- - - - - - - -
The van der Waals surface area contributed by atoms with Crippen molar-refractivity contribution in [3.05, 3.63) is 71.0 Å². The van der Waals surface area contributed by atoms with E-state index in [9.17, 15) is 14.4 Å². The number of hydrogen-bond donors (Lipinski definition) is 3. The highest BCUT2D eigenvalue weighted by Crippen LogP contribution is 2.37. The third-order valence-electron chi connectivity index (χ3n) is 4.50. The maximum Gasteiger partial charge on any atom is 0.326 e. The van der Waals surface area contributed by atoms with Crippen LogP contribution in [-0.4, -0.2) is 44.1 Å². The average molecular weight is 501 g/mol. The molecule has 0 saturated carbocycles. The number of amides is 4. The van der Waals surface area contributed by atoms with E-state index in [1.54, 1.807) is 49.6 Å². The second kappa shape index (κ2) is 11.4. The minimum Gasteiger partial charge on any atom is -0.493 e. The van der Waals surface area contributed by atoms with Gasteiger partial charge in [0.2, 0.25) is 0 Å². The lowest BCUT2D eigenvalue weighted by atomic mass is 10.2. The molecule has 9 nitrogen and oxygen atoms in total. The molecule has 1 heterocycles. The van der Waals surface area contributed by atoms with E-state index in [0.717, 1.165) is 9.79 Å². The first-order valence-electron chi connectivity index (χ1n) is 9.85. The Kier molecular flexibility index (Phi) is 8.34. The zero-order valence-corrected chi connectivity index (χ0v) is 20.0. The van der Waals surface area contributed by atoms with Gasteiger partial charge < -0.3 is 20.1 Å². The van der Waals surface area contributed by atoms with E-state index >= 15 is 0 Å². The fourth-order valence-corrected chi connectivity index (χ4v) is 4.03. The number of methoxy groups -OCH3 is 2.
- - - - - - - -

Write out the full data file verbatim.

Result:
The van der Waals surface area contributed by atoms with Crippen molar-refractivity contribution in [3.05, 3.63) is 71.0 Å². The van der Waals surface area contributed by atoms with E-state index in [9.17, 15) is 14.4 Å². The number of hydrogen-bond donors (Lipinski definition) is 3. The highest BCUT2D eigenvalue weighted by Crippen LogP contribution is 2.37. The third-order valence-electron chi connectivity index (χ3n) is 4.50. The maximum Gasteiger partial charge on any atom is 0.326 e. The van der Waals surface area contributed by atoms with Crippen LogP contribution in [-0.4, -0.2) is 44.1 Å². The average molecular weight is 501 g/mol. The molecule has 0 saturated carbocycles. The number of amides is 4. The van der Waals surface area contributed by atoms with E-state index in [1.54, 1.807) is 49.6 Å². The second kappa shape index (κ2) is 11.4. The minimum Gasteiger partial charge on any atom is -0.493 e. The van der Waals surface area contributed by atoms with Gasteiger partial charge in [0.2, 0.25) is 0 Å². The lowest BCUT2D eigenvalue weighted by atomic mass is 10.2. The molecule has 9 nitrogen and oxygen atoms in total. The molecule has 1 heterocycles. The van der Waals surface area contributed by atoms with E-state index in [0.717, 1.165) is 9.79 Å². The first-order valence-electron chi connectivity index (χ1n) is 9.85. The Kier molecular flexibility index (Phi) is 8.34. The zero-order valence-corrected chi connectivity index (χ0v) is 20.0. The van der Waals surface area contributed by atoms with Gasteiger partial charge < -0.3 is 20.1 Å². The van der Waals surface area contributed by atoms with E-state index >= 15 is 0 Å². The fourth-order valence-corrected chi connectivity index (χ4v) is 4.03. The number of methoxy groups -OCH3 is 2.